In March I was asked to participate in a Learning Community event at Seattle Children’s Hospital for non-direct care, non-clinical staff, to learn about ways to manage and express their emotions or reactions when hearing stories from patients and patient’s families.
I was one of two parents who was asked to tell her story. The rest of the participants came from a variety of jobs in the hospital. There were clinic schedulers, clinic supervisors, people from the insurance processing department (who participated via webcam from another building), continuous improvement personnel, a hospital chaplain, and others. A social worker from the Family Support Team led the event and she asked me if I would also create a writing opportunity/exercise for everyone.
The format of the event included hearing from everyone in the room about what their position in the hospital entailed and what they hoped to gain from today’s event. There were more than 20 people in the room and more via webcam. I was stunned at the desire and need that these dedicated people were expressing.
Some of the comments I heard included:
“I hear so much frustration from the parents when insurance won’t cover a needed treatment or medicine.”
I feel: “…sad”,”…overwhelmed…”, “…angry…”, “…frustrated.”
“How do I control myself from crying?” Others said, “I do cry, but then what ?”
People wanted to know how to honor the family’s experience and support their staff simultaneously.
I suggested to the social worker the following ideas before they heard from us parents:
a) they should write down their hopes and fears from today.
Then, while they listened to our stories:
a) encourage them to notice what they are feeling in their bodies, what thoughts come to them, and without judging those reactions, write them down.
As a parent, I was asked to talk about my journey with my child, what I had learned as a parent, and what I wanted others to know about my current and future interactions with them. But first, I read a poem I had written called Only Serious Applicants Need Apply. It was a conglomeration of feelings and experiences that many parents who have kids with ongoing health issues face. I had written it a few years ago and I felt it captured not only the various roles we as parent caregivers embody, but it also expressed loss, grief, fear, helplessness, and a heightened sensory awareness.
Then, since they had heard from two parents about their ongoing journeys and the struggles and joys we encounter, I asked them to notice again in their bodies what they “carry.” I took them through an inventory of the major areas of the body, areas that we tend to hold feelings and thoughts: head, shoulders, heart, belly, legs, back, etc. I asked them to notice if there was weight in any of those areas, and if so, what sort of image might describe that weight. I suggested they use all their senses to best articulate that weight.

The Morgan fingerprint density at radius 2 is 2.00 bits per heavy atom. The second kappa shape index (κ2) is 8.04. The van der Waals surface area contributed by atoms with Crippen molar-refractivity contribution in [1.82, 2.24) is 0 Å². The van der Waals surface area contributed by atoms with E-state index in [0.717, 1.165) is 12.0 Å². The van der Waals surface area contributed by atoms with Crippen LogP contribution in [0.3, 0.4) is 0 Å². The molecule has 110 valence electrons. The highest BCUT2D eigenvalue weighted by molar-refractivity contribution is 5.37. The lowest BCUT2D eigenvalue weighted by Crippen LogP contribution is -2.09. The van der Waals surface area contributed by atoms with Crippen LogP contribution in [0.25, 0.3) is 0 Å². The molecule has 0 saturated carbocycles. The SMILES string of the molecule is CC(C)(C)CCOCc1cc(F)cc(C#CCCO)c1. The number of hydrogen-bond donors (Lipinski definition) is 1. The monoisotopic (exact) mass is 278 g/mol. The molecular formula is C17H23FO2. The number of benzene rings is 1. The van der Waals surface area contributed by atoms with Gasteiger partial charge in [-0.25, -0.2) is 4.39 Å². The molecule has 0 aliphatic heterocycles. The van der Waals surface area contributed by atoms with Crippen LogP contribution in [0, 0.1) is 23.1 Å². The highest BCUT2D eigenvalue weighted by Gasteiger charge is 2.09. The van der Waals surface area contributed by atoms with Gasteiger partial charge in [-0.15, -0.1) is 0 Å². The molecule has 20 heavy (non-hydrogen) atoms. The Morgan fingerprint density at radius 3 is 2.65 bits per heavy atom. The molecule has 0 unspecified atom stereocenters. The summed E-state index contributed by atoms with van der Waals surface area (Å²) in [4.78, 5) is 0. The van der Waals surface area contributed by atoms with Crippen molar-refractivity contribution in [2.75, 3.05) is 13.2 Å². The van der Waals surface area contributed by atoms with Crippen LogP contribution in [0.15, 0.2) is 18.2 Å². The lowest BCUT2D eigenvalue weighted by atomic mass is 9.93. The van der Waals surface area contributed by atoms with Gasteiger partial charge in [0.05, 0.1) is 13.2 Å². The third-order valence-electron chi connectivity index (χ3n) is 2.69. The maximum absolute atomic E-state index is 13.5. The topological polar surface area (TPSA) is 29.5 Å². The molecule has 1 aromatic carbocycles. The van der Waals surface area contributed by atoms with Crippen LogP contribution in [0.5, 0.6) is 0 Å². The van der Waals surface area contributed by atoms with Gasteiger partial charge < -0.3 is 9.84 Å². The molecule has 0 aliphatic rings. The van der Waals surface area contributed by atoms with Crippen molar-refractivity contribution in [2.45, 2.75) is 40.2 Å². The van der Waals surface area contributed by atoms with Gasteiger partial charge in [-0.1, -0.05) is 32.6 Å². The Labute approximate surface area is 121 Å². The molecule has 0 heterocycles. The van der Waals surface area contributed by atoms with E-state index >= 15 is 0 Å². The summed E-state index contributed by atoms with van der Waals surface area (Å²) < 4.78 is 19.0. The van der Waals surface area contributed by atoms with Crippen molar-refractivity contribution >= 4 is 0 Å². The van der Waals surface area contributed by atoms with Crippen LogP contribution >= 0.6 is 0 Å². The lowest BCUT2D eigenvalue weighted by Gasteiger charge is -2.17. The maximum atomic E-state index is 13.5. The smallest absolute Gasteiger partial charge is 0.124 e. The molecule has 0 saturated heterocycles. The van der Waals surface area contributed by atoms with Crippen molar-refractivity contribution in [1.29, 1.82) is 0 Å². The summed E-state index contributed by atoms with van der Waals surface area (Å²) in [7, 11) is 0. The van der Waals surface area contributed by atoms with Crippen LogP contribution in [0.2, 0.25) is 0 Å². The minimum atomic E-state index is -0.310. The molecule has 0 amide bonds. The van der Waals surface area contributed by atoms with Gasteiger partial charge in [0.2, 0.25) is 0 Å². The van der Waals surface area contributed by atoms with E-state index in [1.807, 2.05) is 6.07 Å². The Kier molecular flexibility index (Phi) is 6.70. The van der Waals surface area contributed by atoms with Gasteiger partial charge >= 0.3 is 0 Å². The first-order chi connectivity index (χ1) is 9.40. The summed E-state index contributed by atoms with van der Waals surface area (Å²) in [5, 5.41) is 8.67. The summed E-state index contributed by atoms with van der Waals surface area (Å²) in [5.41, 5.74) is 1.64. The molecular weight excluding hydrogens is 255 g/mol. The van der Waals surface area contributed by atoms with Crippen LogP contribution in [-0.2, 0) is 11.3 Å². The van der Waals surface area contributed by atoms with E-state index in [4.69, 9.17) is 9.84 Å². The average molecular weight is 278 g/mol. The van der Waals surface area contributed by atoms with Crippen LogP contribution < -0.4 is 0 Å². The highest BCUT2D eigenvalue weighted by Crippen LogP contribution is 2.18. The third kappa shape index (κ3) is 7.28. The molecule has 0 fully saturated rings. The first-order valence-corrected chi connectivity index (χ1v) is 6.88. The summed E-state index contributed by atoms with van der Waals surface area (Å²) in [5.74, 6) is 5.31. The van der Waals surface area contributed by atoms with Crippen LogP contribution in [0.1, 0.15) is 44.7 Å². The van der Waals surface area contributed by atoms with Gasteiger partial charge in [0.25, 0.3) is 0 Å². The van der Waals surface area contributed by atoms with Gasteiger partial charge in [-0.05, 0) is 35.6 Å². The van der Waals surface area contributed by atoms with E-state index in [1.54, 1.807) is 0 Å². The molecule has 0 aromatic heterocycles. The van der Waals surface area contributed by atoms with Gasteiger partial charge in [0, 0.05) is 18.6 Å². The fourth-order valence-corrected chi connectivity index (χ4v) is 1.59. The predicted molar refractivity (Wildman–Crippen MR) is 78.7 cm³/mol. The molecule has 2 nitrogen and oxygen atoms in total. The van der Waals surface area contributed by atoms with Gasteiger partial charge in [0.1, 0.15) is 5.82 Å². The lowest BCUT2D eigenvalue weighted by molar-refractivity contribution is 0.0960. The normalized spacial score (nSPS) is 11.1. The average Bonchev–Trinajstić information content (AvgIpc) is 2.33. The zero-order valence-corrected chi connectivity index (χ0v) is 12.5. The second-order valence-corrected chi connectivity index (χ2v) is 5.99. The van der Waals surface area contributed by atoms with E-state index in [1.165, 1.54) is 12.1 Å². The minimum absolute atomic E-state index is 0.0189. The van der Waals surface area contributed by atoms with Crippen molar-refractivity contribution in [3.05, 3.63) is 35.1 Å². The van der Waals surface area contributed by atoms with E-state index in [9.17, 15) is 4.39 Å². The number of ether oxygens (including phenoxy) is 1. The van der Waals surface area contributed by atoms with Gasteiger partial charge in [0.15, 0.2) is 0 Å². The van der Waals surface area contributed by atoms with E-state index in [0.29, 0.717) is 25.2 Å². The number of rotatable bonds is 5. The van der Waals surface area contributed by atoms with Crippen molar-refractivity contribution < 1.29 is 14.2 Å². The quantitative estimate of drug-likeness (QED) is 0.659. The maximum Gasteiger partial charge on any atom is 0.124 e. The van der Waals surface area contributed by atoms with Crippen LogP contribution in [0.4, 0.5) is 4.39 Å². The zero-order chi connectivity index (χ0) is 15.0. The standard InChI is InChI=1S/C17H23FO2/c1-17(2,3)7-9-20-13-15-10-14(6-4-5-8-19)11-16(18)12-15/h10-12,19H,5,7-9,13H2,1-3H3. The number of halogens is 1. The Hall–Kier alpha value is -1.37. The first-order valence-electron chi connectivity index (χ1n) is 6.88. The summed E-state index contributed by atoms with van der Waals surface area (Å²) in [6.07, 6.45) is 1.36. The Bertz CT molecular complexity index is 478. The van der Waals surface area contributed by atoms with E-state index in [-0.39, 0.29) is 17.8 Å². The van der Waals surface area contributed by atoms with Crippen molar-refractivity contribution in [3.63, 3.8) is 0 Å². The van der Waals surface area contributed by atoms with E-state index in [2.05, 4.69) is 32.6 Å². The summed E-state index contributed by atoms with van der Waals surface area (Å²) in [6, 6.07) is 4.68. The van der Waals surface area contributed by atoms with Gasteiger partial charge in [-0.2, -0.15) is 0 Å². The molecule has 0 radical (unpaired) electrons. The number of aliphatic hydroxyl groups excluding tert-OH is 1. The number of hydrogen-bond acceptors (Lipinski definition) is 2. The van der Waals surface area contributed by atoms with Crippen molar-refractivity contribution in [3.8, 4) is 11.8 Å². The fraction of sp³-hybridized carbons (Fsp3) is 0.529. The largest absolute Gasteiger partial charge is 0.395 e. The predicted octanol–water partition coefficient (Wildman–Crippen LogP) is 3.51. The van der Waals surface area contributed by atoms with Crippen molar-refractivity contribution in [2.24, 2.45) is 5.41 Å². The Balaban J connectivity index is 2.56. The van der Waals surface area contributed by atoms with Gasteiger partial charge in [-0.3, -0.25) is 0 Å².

Finally, I asked them to imagine a container for one area of what they are carrying. And again, to describe it in images with color, texture, sound etc. If they could put the container somewhere for awhile, where would that be? And if there was something in it that’s useful, what is it?
The range of responses demonstrated their considerable engagement in the whole process. Someone wrote a poem where a tree was her container, and the various parts of the tree held different aspects of her. Other images included a basket, a bubble with rainbow colors, a quartz crystal, a snake on velvet cushions and a jewelry box. There was a sense of being “brave” about sharing these images and there was much support within the group for their vulnerability.
At the end, I suggested that people could take 10 minutes before going home to write about their experiences or at night before bed, as a way to help “hold” and acknowledge their realities simultaneously.
Overall, I came away from this experience feeling grateful for the opportunity to both reflect on my experiences as a parent with a child with health issues and to offer others some of the exercises I’ve used to both contain and express these intense feelings. When folks who are not direct care givers want to expand their capabilities within a hospital setting, and when this expansion is about growing as humans, then the care they will give and we will receive, will also offer more genuine support and honesty.